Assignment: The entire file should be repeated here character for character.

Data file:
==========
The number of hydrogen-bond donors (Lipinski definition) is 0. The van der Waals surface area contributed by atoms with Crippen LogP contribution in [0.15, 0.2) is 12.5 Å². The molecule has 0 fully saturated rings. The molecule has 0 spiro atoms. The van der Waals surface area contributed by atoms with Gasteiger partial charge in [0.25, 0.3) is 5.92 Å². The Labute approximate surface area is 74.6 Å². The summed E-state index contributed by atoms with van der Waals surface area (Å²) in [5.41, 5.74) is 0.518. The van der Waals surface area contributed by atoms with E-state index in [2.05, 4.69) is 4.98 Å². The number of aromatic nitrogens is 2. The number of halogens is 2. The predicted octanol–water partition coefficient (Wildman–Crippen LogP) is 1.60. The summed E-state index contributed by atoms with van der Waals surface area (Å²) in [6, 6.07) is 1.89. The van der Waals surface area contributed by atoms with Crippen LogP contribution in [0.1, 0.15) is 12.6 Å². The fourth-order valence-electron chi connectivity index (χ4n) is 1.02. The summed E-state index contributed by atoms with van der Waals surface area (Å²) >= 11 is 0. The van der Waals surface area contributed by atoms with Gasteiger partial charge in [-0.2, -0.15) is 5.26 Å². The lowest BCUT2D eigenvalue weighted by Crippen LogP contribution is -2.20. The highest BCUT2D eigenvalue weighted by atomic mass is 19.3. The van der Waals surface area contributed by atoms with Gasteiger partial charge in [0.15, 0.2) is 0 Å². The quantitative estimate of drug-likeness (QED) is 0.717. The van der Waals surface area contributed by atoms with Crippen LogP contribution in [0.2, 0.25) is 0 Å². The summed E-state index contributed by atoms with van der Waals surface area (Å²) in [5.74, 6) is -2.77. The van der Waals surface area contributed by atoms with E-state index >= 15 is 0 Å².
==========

The number of hydrogen-bond donors (Lipinski definition) is 0. The van der Waals surface area contributed by atoms with Crippen LogP contribution in [0.15, 0.2) is 12.5 Å². The molecule has 0 fully saturated rings. The molecule has 0 spiro atoms. The van der Waals surface area contributed by atoms with Gasteiger partial charge in [0.25, 0.3) is 5.92 Å². The Labute approximate surface area is 74.6 Å². The summed E-state index contributed by atoms with van der Waals surface area (Å²) in [5.41, 5.74) is 0.518. The van der Waals surface area contributed by atoms with E-state index in [2.05, 4.69) is 4.98 Å². The number of aromatic nitrogens is 2. The number of halogens is 2. The predicted octanol–water partition coefficient (Wildman–Crippen LogP) is 1.60. The summed E-state index contributed by atoms with van der Waals surface area (Å²) in [6, 6.07) is 1.89. The van der Waals surface area contributed by atoms with Crippen LogP contribution in [0.1, 0.15) is 12.6 Å². The fourth-order valence-electron chi connectivity index (χ4n) is 1.02. The summed E-state index contributed by atoms with van der Waals surface area (Å²) >= 11 is 0. The van der Waals surface area contributed by atoms with Gasteiger partial charge in [-0.2, -0.15) is 5.26 Å². The lowest BCUT2D eigenvalue weighted by Crippen LogP contribution is -2.20. The highest BCUT2D eigenvalue weighted by atomic mass is 19.3. The van der Waals surface area contributed by atoms with Gasteiger partial charge in [0.15, 0.2) is 0 Å². The quantitative estimate of drug-likeness (QED) is 0.717. The van der Waals surface area contributed by atoms with Crippen LogP contribution in [0.2, 0.25) is 0 Å². The summed E-state index contributed by atoms with van der Waals surface area (Å²) in [5.74, 6) is -2.77. The van der Waals surface area contributed by atoms with E-state index >= 15 is 0 Å².